“The melancholy really started to hit in November, because for the first time in five years, we’re not going down to Cape Town,” Arnold laments. “We’re not meeting up where we usually meet up and starting this adventure again. We do keep in touch a lot, but it’s really nice to be together again, and I think there’ll be a few tears when we watch the final episode and have to say goodbye to Black Sails for good.”
Both performers share a similar sentiment: It’ll be hard to come by an experience like this again as an actor. Arnold particularly noted that it’s a rare thing, especially in television, for an actor to walk away feeling like he did everything he wanted to do with a character or personal journey—that it is all on the table and the screen.
In terms of season 4, it means that Silver is going to start being trapped by his incoming legacy. Says Arnold, “Silver is starting to hear rumors about this Long John Silver who’s being called the Pirate King and hasn’t really digested yet what that means for him, and whether he’ll be able to fulfill that role.” Rather than being Stevenson’s lovable (or detestable) rogue, this is a man being forced to decide between the needs of his crew and his personal ones.
“It’s [not], ‘Okay, so I’m suddenly going to be a guy on a poster or the guy on the front of a book.’ Silver gets to watch it happen outside of himself, and his internal journey is almost different from the external one everyone else has seen.” Particularly, when he picks whom to truly aid in this war.
For Stephens, conversely, it’s about letting his character’s aspirations—both of a virtuous and sinful nature—reach their natural conclusion when things come to a head.
Remarking on Flint’s need for independence, the actor says, “The complexity of it is that it’s not really for altruistic reasons, or exclusively for altruistic reasons. It’s really his own psychodrama he’s playing out and his own kind of revenge, and you know that it’s not going to end well, but I hope that the fans will be happy with the way of seeing it come to its climax.”
However, fans of course are quick to ponder even before season 4 airs if we’ll truly be seeing the ending of this story given that it is cued up to dovetail into the Treasure Island saga some many years later. When I talked to Luke Arnold and executive producer Dan Shotz about this possibility last year, they definitely left the door open. Additionally, Stephens is quick to point out that he thinks the death of Flint whispered about in the Treasure Island novel is apocryphal. And yet, Stephens at least seems a bit resistant to the idea of doing the Black Sails version of that tale at this exact moment.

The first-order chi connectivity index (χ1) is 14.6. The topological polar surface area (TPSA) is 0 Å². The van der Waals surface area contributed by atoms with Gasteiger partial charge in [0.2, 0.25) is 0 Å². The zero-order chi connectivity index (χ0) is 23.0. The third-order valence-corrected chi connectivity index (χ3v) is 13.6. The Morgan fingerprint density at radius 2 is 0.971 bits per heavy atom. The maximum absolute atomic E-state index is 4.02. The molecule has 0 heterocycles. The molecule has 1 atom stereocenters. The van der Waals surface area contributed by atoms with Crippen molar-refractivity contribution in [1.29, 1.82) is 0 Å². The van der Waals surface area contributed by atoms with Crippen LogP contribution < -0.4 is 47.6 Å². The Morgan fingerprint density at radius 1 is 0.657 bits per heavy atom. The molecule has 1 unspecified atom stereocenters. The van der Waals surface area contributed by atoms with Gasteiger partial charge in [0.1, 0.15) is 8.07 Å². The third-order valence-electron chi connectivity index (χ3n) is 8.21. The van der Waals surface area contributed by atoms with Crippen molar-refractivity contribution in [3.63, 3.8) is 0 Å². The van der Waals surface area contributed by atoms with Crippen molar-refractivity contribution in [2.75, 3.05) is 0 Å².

Says Stephens, “I don’t know if that would ever happen. There would have to be some separation of that, because Black Sails has been such an epic drama. Compared to what happens in Black Sails, not much happens in Treasure Island!” The last point he makes with a laugh, but he is correct that the story of Treasure Island is to seek this forgotten gold, which apparently informed another lifestyle altogether in Black Sails, one where pirates braved hurricanes and sea battles to protect its use.
“I think leaving it like that is much more interesting than going whole hog and doing another version of Treasure Island but through Black Sails. I actually think leaving it here is better in a way.”
Treasure Island was itself a Victorian romanticization and rebuke of the pirate culture of the previous century, a successful piece of literature that defanged and codified the political frustration that bore the golden age of piracy out in the first place. When I ask Stephens how his Capt. Flint would react to the way pirates have been depicted in popular culture for the last 150 years, Stephens immediately knew his answer.
“I think he’d go, ‘Well of course that’s what happened to them.’ They’ve become like fantasy monsters, they’re fantasized, but once you do that, you rob them of what they were. They become something that’s manageable. They’re in children’s books, they become something that’s cardboard.”
Black Sails makes its final crossing in pop culture waters, attempting to wrestle that image back into flesh and blood, on Sunday, Jan. 29 on Starz.